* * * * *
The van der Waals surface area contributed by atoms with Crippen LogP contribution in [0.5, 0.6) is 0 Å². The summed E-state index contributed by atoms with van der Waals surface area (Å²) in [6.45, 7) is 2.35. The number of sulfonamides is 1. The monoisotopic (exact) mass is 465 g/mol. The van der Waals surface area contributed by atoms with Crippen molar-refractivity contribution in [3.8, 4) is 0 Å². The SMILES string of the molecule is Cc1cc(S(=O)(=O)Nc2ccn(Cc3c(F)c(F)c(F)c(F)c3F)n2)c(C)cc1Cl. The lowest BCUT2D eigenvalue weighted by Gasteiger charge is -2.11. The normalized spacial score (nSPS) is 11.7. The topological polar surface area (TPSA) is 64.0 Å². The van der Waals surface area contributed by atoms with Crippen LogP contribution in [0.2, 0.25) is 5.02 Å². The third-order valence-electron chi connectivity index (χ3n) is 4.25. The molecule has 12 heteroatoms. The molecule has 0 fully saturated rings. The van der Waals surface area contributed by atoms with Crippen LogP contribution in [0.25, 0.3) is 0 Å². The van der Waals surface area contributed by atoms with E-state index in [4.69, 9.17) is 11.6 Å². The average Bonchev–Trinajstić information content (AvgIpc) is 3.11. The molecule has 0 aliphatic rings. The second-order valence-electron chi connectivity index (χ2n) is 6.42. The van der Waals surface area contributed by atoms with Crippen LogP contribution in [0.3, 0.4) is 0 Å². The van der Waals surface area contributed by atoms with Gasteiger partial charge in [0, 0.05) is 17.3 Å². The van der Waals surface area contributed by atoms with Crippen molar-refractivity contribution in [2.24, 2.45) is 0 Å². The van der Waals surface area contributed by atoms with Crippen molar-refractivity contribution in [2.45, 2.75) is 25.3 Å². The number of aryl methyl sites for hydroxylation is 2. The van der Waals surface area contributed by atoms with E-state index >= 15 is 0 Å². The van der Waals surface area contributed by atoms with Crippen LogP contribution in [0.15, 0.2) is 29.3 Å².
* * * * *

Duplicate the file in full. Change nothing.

The van der Waals surface area contributed by atoms with Crippen LogP contribution in [0.5, 0.6) is 0 Å². The summed E-state index contributed by atoms with van der Waals surface area (Å²) in [6.45, 7) is 2.35. The number of sulfonamides is 1. The monoisotopic (exact) mass is 465 g/mol. The van der Waals surface area contributed by atoms with Crippen molar-refractivity contribution in [3.8, 4) is 0 Å². The SMILES string of the molecule is Cc1cc(S(=O)(=O)Nc2ccn(Cc3c(F)c(F)c(F)c(F)c3F)n2)c(C)cc1Cl. The lowest BCUT2D eigenvalue weighted by Gasteiger charge is -2.11. The normalized spacial score (nSPS) is 11.7. The topological polar surface area (TPSA) is 64.0 Å². The van der Waals surface area contributed by atoms with Crippen LogP contribution in [0.2, 0.25) is 5.02 Å². The third-order valence-electron chi connectivity index (χ3n) is 4.25. The molecule has 12 heteroatoms. The molecule has 0 fully saturated rings. The van der Waals surface area contributed by atoms with Crippen LogP contribution in [0.25, 0.3) is 0 Å². The van der Waals surface area contributed by atoms with E-state index in [4.69, 9.17) is 11.6 Å². The average Bonchev–Trinajstić information content (AvgIpc) is 3.11. The molecule has 0 aliphatic rings. The second-order valence-electron chi connectivity index (χ2n) is 6.42. The van der Waals surface area contributed by atoms with Crippen LogP contribution in [0.3, 0.4) is 0 Å². The van der Waals surface area contributed by atoms with Gasteiger partial charge in [0, 0.05) is 17.3 Å². The van der Waals surface area contributed by atoms with Crippen molar-refractivity contribution in [2.24, 2.45) is 0 Å². The van der Waals surface area contributed by atoms with Crippen molar-refractivity contribution in [2.45, 2.75) is 25.3 Å². The number of aryl methyl sites for hydroxylation is 2. The van der Waals surface area contributed by atoms with E-state index >= 15 is 0 Å². The van der Waals surface area contributed by atoms with Crippen LogP contribution in [0.15, 0.2) is 29.3 Å².